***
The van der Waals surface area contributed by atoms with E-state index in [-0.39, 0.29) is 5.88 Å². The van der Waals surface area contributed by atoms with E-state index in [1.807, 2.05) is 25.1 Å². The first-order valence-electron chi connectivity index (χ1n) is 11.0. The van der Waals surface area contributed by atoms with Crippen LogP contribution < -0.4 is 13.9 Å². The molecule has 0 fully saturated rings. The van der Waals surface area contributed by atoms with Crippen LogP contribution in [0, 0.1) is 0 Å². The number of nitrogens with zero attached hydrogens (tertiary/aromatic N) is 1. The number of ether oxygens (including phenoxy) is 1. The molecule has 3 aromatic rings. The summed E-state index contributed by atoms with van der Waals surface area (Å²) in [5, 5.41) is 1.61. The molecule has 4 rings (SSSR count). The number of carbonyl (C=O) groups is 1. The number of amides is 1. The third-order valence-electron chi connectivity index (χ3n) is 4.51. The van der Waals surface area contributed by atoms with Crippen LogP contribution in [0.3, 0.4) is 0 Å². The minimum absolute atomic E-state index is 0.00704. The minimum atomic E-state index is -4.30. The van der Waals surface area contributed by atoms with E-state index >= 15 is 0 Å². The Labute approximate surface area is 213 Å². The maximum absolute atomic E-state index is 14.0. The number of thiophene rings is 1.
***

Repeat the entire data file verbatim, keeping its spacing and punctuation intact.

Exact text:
The van der Waals surface area contributed by atoms with E-state index in [-0.39, 0.29) is 5.88 Å². The van der Waals surface area contributed by atoms with E-state index in [1.807, 2.05) is 25.1 Å². The first-order valence-electron chi connectivity index (χ1n) is 11.0. The van der Waals surface area contributed by atoms with Crippen LogP contribution < -0.4 is 13.9 Å². The molecule has 0 fully saturated rings. The van der Waals surface area contributed by atoms with Crippen LogP contribution in [0, 0.1) is 0 Å². The number of nitrogens with zero attached hydrogens (tertiary/aromatic N) is 1. The number of ether oxygens (including phenoxy) is 1. The molecule has 3 aromatic rings. The summed E-state index contributed by atoms with van der Waals surface area (Å²) in [5, 5.41) is 1.61. The molecule has 4 rings (SSSR count). The number of carbonyl (C=O) groups is 1. The number of amides is 1. The third-order valence-electron chi connectivity index (χ3n) is 4.51. The van der Waals surface area contributed by atoms with Crippen LogP contribution in [0.3, 0.4) is 0 Å². The minimum absolute atomic E-state index is 0.00704. The minimum atomic E-state index is -4.30. The van der Waals surface area contributed by atoms with E-state index >= 15 is 0 Å². The Labute approximate surface area is 213 Å². The maximum absolute atomic E-state index is 14.0. The number of thiophene rings is 1.